death penalty news—-USA

April 16



April 16, 2008 – The U.S. Supreme Court decision upholding Kentucky's
lethal injection protocol sidesteps the critical issues surrounding the
death penalty debate in the U.S., the National Coalition to Abolish the
Death Penalty said today.

"The death penalty system was a flawed public policy before the Supreme
Court agreed to review Kentucky's lethal injection protocol," said NCADP
Executive Director Diann Rust-Tierney. "It was a flawed public policy
while the Court debated the protocol. And now that the Court has ruled, it
remains as deeply a flawed public policy as ever."

The relatively narrow scope of the Court's deliberations did not address
basic issues of fairness, bias, ineffective assistance of counsel or
innocent people being convicted and sentenced to death, Rust-Tierney said.
She noted that the U.S. has gone almost 7 months since an execution – the
longest period of time without an execution since a 17-month hiatus that
stretched from early 1981 into late 1982.

"Now, with the possible resumption of executions, we renew our commitment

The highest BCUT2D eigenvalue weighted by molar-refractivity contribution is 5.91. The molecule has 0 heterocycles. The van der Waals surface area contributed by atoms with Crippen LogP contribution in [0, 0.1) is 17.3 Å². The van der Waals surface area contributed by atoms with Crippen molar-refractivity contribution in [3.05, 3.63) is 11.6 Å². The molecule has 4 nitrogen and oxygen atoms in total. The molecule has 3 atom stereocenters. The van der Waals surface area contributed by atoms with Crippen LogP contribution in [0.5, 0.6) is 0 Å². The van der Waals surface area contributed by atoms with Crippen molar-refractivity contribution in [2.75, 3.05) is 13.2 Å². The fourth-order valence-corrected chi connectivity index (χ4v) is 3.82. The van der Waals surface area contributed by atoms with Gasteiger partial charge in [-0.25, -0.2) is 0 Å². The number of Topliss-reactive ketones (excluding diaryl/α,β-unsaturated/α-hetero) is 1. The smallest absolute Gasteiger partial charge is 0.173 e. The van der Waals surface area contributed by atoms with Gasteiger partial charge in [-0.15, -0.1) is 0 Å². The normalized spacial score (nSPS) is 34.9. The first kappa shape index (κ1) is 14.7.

to discuss the critical issues surrounding the death penalty system,"
Rust-Tierney said. "Since the last person was executed – on Sept. 24, 2007
– we have seen a number of remarkable events. Four names have been added
to the list of people freed from death row after evidence of their
innocence emerged, bringing that number to at least 128. New Jersey has
abolished the death penalty. Nebraska has no effective death penalty after
its Supreme Court ruled the electric chair unconstitutional. The American
Bar Association has called for a nationwide moratorium on executions. And
the United Nations, reflecting evolving trends around the globe, has voted
for a worldwide moratorium."

In addition, Rust-Tierney said, California and Tennessee have held state
hearings in order to study their respective death penalty systems.
Constitutional questions have been raised in New Hampshire and New Mexico
and wrongful conviction and DNA lab scandals continue in Texas.

"And that's just in 7 months," Rust-Tierney noted. "It seems that the more
we learn about the death penalty, the more we learn we can live without

Indeed, Rust-Tierney noted Justice Stevens' concurrence in today's opinion
in which he warned that debate will continue – not just over lethal
injection protocols "but also about the justification for the death
penalty itself."

(source: National Coalition to Abolish the Death Penalty)